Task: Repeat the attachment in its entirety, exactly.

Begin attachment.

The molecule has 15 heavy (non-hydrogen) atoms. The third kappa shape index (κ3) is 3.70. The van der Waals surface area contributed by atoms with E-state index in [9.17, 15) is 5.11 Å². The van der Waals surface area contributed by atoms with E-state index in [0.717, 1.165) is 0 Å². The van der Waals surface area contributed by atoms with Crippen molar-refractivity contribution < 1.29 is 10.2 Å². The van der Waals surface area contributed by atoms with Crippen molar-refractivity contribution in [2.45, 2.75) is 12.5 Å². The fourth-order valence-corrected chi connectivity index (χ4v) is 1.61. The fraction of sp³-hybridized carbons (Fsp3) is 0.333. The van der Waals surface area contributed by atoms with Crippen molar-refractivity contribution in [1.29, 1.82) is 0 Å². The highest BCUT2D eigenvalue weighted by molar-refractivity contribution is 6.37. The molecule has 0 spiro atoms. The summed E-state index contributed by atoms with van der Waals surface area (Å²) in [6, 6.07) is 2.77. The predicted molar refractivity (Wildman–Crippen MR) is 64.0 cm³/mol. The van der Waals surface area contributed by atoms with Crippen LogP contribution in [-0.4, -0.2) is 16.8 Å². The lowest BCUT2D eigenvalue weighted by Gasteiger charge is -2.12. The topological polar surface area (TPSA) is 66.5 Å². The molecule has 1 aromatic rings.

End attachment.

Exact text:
The molecule has 15 heavy (non-hydrogen) atoms. The third kappa shape index (κ3) is 3.70. The van der Waals surface area contributed by atoms with E-state index in [9.17, 15) is 5.11 Å². The van der Waals surface area contributed by atoms with E-state index in [0.717, 1.165) is 0 Å². The van der Waals surface area contributed by atoms with Crippen molar-refractivity contribution < 1.29 is 10.2 Å². The van der Waals surface area contributed by atoms with Crippen molar-refractivity contribution in [2.45, 2.75) is 12.5 Å². The fourth-order valence-corrected chi connectivity index (χ4v) is 1.61. The fraction of sp³-hybridized carbons (Fsp3) is 0.333. The van der Waals surface area contributed by atoms with Crippen molar-refractivity contribution in [1.29, 1.82) is 0 Å². The highest BCUT2D eigenvalue weighted by molar-refractivity contribution is 6.37. The molecule has 0 spiro atoms. The summed E-state index contributed by atoms with van der Waals surface area (Å²) in [6, 6.07) is 2.77. The predicted molar refractivity (Wildman–Crippen MR) is 64.0 cm³/mol. The van der Waals surface area contributed by atoms with Crippen LogP contribution in [-0.4, -0.2) is 16.8 Å². The lowest BCUT2D eigenvalue weighted by Gasteiger charge is -2.12. The topological polar surface area (TPSA) is 66.5 Å². The molecule has 1 aromatic rings.